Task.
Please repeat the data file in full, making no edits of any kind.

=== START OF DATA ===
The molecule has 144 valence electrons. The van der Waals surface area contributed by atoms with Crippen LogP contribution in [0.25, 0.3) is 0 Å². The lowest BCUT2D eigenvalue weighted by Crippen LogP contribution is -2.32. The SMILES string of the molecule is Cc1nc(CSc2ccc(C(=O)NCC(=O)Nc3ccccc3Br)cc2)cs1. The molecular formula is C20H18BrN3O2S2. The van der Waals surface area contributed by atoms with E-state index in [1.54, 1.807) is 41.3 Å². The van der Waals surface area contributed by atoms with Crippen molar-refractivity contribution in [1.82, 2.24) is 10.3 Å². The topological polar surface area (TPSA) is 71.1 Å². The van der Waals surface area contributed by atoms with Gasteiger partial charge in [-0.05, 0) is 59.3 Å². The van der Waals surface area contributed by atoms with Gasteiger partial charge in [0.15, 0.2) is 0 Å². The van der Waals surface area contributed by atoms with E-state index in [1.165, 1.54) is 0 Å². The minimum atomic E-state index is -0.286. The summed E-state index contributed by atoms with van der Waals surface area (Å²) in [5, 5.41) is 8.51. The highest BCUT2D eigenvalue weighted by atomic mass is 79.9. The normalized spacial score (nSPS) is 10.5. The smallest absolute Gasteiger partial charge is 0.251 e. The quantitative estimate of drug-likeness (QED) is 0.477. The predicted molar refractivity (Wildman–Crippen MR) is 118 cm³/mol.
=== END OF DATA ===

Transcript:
The molecule has 144 valence electrons. The van der Waals surface area contributed by atoms with Crippen LogP contribution in [0.25, 0.3) is 0 Å². The lowest BCUT2D eigenvalue weighted by Crippen LogP contribution is -2.32. The SMILES string of the molecule is Cc1nc(CSc2ccc(C(=O)NCC(=O)Nc3ccccc3Br)cc2)cs1. The molecular formula is C20H18BrN3O2S2. The van der Waals surface area contributed by atoms with E-state index in [1.54, 1.807) is 41.3 Å². The van der Waals surface area contributed by atoms with Crippen molar-refractivity contribution in [1.82, 2.24) is 10.3 Å². The topological polar surface area (TPSA) is 71.1 Å². The van der Waals surface area contributed by atoms with Gasteiger partial charge in [-0.05, 0) is 59.3 Å². The van der Waals surface area contributed by atoms with Gasteiger partial charge in [0.15, 0.2) is 0 Å². The van der Waals surface area contributed by atoms with E-state index in [1.165, 1.54) is 0 Å². The minimum atomic E-state index is -0.286. The summed E-state index contributed by atoms with van der Waals surface area (Å²) in [5, 5.41) is 8.51. The highest BCUT2D eigenvalue weighted by atomic mass is 79.9. The normalized spacial score (nSPS) is 10.5. The smallest absolute Gasteiger partial charge is 0.251 e. The quantitative estimate of drug-likeness (QED) is 0.477. The predicted molar refractivity (Wildman–Crippen MR) is 118 cm³/mol.